Culver City Edition Education Lead Story West Edition

Former first lady encourages students heading to college

LOS ANGELES — Former first lady Michelle Obama led a raucous pep rally at UCLA May 1 for 10,000 high school seniors and transfer students in celebration of their moves into higher education, telling them to never stop dreaming of reaching loftier goals.

“I had someone tell me you shouldn’t reach too high,” Obama — sporting a Compton College shirt — told the crowd at UCLA’s Pauley Pavilion. “They told me I wanted too much for myself. I should dream a little smaller. And let me tell you, that will happen to you again and again and again. They are haters.

“In those moments … because they will come up, you have to ask yourselves whether you’re going to believe the haters or whether you’re going to believe the truth of your story.”

Obama, joined by a host of celebrities including John Legend and Conan O’Brien, spoke to the students on College Signing Day, part of the Reach Higher campaign she started in the White House in 2014. The campaign is an effort to encourage students to pursue higher education, “whether at a professional training program, a community college or a four-year college or university.”

Obama has said she started the campaign in response to her own experiences, saying she never received encouragement from school counselors or others to strive for higher education. But she went on to graduate from Princeton University and Harvard Law School.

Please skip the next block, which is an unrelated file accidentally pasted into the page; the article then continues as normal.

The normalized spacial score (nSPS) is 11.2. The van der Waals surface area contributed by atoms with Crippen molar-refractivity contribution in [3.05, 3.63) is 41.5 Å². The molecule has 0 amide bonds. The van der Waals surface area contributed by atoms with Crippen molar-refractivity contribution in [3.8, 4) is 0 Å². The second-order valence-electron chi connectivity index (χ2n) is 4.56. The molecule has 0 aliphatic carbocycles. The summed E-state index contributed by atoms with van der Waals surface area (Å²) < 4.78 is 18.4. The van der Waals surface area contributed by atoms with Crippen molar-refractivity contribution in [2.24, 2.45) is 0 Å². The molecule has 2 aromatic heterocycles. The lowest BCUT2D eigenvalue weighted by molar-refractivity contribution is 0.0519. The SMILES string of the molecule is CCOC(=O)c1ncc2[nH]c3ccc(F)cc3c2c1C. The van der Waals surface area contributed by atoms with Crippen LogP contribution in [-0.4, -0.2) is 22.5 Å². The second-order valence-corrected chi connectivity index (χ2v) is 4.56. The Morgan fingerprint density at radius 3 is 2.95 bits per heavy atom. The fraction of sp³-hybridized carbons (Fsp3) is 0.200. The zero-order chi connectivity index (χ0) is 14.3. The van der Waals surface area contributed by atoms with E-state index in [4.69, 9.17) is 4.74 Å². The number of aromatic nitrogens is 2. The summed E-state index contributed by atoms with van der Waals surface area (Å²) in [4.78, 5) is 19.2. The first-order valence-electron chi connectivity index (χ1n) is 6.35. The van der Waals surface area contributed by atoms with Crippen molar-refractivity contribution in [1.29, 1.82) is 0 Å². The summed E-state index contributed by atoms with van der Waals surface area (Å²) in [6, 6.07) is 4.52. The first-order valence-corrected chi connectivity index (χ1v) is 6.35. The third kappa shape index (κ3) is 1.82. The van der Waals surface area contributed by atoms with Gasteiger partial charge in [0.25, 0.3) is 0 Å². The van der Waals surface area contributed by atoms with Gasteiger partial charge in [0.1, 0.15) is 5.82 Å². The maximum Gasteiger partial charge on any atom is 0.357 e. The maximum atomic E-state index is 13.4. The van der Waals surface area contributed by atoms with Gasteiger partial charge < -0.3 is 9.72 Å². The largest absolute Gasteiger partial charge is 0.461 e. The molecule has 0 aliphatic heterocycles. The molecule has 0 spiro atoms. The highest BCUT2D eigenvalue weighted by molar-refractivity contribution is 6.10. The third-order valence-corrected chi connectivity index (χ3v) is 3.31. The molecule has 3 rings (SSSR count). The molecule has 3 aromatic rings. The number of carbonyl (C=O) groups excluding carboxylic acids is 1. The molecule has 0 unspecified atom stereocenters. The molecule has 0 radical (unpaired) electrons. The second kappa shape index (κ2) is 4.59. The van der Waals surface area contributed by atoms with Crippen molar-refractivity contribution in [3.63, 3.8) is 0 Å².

The Reach Higher campaign is designed “to inspire every student, especially first-generation and low-income students, to take charge of their future and complete an education past high school.”

Obama said that when the Reach Higher campaign started five years ago, there were only a handful of College Signing Day rallies around the country, but this year there will be more than 3,000 celebrating the higher-education aspirations of 600,000 students.

“You overcame so many hurdles and I know that,” she said. “So I know it must have felt special to get those acceptance letters. … I want you all to know personally you’re about to make the best investment you can possibly make. And that’s true whether you’re going to a trade school or the military or a community college or a four-year university.”

The Reach Higher campaign also works to raise awareness about the availability of education grants and scholarships and to increase the number of school counselors to provide support to high school students. According to the Reach Higher website, students who meet with a school counselor to discuss financial aid or college are three times more likely to attend college and seven times more likely to apply for financial aid.

“None of us does this alone, and that’s why we put this day together, because we want you all to understand how many people have your back. There are many ways to lead this life, and there’s no one right way to do it. So if you stumble … I want you to get back up.”